Children of Blood and Bone | Tomi Adeyemi | MacmillanZelie is a diviner who lives with her brother Tzain and father. Her mother was killed in an attempt to wipe out all majis from Orisha. Shortly after her graduation, the guards arrive to demand tax from her family. This forces her to travel to the city to come up with the money which is when she bumps into princess Amari, who herself has stolen a powerful scroll that had the potential to restore magic to the kingdom. However, Amari also happens to be the daughter of the king who orchestrated the raid.
Children of Blood and Bone (B&N Exclusive Edition) (Legacy of Orïsha Series #1)
A thoroughly dissappointing read. Before i dive into this review, i'd just like to say that i did like the premise of this book. I liked the fact that Tomi wanted to explore Yoruba mythology, i also absolutely loved the fact that she wanted to put Nigeria not just as a place representing Africa as a whole but a country with it's unique culture and all that - she failed in that though , but hey at least she didn't do the whole Africa is a country thing. First of: Adeyemi had a chance really to pro. First of: Adeyemi had a chance really to properly explore yoruba mythology and you know just educate people but somewhere along the line everything started looking like a rebooted Netflix Version of your fave animie. Who is that?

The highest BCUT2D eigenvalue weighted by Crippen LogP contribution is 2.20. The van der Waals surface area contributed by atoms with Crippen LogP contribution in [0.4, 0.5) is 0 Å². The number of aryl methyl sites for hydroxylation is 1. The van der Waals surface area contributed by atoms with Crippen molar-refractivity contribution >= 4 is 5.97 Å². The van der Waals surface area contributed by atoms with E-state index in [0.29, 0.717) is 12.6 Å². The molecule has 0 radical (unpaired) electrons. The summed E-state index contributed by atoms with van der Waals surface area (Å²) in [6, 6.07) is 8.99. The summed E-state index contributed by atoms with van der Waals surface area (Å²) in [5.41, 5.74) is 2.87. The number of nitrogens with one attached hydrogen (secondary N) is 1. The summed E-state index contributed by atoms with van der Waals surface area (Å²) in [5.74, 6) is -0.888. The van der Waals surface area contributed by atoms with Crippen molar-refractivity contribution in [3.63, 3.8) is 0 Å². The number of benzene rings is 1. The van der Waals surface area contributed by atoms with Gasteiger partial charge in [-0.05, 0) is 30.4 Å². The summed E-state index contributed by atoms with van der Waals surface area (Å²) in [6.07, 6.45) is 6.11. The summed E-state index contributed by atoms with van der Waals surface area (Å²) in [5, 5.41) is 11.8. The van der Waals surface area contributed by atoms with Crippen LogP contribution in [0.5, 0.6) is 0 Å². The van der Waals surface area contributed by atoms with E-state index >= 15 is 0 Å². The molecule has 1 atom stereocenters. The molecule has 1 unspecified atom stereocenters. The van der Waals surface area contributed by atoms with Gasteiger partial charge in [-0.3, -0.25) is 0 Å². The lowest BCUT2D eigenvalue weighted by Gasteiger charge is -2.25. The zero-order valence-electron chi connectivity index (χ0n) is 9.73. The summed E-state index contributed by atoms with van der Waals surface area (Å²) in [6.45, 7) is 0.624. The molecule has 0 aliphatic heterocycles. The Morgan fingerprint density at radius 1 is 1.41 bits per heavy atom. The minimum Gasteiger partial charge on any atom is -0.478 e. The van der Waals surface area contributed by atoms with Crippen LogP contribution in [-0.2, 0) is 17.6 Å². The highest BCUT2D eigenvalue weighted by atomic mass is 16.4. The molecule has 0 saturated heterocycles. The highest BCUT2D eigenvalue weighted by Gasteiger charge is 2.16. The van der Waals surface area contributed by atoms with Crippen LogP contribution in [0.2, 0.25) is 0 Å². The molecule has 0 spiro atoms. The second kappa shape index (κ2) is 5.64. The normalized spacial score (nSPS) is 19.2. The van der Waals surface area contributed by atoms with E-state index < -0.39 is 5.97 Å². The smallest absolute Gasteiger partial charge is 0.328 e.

But everything changed the night magic disappeared. You will be ready to rise up and reclaim your own magic! This title has Common Core connections. Adeyemi keeps it fresh with an all-black cast of characters, a meaningful emphasis on fighting for justice, a complex heroine saving her own people, and a brand of magic made more powerful by the strength of heritage and ancestry. Perfect for fans of the… More….
Tomi Adeyemi conjures a stunning world of dark magic and danger in her West African-inspired fantasy debut Children of Blood and Bone. They killed my mother. They took our magic. They tried to bury us. Now we rise. But everything changed the night magic disappeared.
Writing the book over 18 months and 45 drafts, Adeyemi drew inspiration from novels like Harry Potter and An Ember in the Ashes as well as West African mythology and the Yoruba culture and language. The hopelessness she felt at police shootings of black Americans also motivated her to develop the story of Children of Blood and Bone. The book received one of the biggest young adult publishing deals ever, including preemptive sale of film rights to Fox Debuting at number one on The New York Times best-seller list for young adult books, the novel received mostly positive reviews. Critics wrote about its examination of oppression, racism, and slavery, with the kosadan and maji serving as stand-ins for real-world groups.